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Is it possible to have a matrix for which eigen vectors won't change by changing the eigen values? Please help me! I am seraching for the answer to this question.

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    $\begingroup$ What do you mean by changing the eigenvalues? $\endgroup$ – user63181 Aug 19 '14 at 15:52
  • $\begingroup$ I mean the same eigen vector for all the eigenvalues...if such a matrix exists is there any particular form of that matrix? $\endgroup$ – Anupam Aug 19 '14 at 15:54
  • $\begingroup$ Two different eigenvalues have different eigenvectors. More precisely $\ker(A-\lambda_1I)\cap \ker(A-\lambda_2I)=0$ for any eigenvalues $\lambda_1\neq \lambda_2$. $\endgroup$ – Quang Hoang Aug 19 '14 at 16:01
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    $\begingroup$ @Frunobulax, sure. However in Linear Algebra, $0$ also denotes the trivial vector space, i.e. $\{0\}$. $\endgroup$ – Quang Hoang Aug 19 '14 at 16:14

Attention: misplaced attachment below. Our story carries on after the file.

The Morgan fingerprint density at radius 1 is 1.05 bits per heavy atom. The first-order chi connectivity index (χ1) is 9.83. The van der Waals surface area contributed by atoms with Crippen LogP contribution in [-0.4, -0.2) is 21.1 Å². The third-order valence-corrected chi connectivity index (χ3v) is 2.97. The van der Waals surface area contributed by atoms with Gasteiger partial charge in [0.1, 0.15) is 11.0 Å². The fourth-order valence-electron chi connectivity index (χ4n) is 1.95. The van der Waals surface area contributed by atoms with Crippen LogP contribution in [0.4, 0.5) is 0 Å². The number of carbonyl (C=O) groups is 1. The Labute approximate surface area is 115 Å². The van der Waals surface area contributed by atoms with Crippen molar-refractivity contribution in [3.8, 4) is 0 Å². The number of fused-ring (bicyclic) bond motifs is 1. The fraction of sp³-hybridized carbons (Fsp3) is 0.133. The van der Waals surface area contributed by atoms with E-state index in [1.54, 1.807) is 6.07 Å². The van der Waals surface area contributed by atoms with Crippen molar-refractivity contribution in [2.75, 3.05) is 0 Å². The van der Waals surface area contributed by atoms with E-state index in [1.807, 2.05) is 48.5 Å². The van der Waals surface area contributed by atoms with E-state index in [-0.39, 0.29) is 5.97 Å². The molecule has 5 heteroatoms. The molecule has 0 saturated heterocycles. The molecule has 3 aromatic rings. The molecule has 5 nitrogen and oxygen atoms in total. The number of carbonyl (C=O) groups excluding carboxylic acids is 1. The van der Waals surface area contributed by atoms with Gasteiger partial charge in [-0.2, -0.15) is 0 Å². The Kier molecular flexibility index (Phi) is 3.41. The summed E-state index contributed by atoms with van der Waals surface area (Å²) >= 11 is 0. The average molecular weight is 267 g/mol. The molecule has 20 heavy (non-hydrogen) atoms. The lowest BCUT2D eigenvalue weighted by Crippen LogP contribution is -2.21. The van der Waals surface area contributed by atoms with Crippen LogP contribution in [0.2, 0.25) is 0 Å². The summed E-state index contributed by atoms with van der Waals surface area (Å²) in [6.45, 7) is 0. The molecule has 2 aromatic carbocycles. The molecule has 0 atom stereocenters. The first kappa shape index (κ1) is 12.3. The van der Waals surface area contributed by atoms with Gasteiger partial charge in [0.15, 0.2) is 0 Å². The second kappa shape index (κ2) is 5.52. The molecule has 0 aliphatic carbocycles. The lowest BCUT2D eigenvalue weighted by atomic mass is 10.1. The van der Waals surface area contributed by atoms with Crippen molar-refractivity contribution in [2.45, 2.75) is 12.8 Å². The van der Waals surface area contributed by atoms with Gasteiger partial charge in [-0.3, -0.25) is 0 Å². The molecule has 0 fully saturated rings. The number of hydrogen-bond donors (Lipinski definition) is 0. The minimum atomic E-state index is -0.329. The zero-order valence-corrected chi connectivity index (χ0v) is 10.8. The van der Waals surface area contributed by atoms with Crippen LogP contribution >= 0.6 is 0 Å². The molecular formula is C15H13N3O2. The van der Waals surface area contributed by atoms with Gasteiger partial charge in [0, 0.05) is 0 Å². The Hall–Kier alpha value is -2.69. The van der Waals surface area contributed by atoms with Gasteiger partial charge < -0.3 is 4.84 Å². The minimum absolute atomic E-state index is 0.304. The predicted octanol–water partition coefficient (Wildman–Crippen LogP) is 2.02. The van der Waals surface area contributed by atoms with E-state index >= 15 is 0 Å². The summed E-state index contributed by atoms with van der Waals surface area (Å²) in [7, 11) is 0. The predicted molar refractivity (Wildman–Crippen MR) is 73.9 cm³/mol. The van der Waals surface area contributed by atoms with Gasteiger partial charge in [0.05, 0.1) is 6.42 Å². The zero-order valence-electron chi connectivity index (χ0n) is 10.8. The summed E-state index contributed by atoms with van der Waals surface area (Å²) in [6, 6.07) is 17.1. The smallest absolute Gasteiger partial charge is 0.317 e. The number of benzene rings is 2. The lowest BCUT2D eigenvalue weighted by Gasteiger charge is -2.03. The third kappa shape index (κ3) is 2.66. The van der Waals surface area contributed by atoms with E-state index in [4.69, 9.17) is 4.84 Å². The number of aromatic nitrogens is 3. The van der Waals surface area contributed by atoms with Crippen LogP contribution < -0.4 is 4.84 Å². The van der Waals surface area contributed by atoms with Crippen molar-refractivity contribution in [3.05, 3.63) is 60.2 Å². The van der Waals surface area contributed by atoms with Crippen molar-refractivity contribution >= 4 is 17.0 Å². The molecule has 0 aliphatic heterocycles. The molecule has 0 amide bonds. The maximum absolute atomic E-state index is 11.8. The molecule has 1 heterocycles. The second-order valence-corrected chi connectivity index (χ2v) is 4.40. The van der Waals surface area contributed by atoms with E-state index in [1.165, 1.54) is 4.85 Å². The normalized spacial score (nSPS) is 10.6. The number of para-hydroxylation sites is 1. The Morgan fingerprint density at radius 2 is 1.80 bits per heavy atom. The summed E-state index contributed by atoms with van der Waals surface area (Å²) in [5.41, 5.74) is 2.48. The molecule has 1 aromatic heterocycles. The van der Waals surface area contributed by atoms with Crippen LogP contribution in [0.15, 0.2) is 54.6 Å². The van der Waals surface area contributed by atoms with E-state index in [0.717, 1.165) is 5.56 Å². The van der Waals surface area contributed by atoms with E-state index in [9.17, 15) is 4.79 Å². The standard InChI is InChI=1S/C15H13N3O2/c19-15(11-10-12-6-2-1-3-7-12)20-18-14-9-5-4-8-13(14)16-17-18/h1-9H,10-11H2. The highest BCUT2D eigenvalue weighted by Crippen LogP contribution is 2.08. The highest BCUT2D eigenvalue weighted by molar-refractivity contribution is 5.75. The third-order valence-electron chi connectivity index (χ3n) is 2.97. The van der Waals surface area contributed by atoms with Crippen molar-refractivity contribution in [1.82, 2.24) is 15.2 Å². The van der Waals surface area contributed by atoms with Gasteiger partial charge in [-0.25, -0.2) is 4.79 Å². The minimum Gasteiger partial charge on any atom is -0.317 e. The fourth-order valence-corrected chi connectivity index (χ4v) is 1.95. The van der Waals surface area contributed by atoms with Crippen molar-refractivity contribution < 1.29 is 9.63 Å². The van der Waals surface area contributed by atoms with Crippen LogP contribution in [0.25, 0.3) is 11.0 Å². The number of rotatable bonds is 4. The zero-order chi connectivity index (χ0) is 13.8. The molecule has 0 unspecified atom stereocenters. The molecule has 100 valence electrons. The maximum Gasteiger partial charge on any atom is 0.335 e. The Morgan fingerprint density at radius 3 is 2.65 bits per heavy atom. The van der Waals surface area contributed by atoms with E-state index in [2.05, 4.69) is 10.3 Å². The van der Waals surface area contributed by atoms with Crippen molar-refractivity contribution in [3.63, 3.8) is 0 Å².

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    $\begingroup$ @Frunobulax: It's just a notation, doesn't mean a set. It makes sense when you consider the direct/tensor products $0\oplus M=M$ or $0\otimes M=0$. $\endgroup$ – Quang Hoang Aug 19 '14 at 16:27
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No, eigenvectors for different eigenvalues are not only different but also linear independent.

See here.

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  • $\begingroup$ To look at it another way, given a matrix $A$ with eigenvector $u\neq 0$, the corresponding eigenvalue is uniquely determined by the definition: $$ Au = \lambda u $$ Further, thus while two different eigenvectors $u,v$ might share a common eigenvalue, two different eigenvalues cannot share a common eigenvector. $\endgroup$ – hardmath Aug 19 '14 at 16:07

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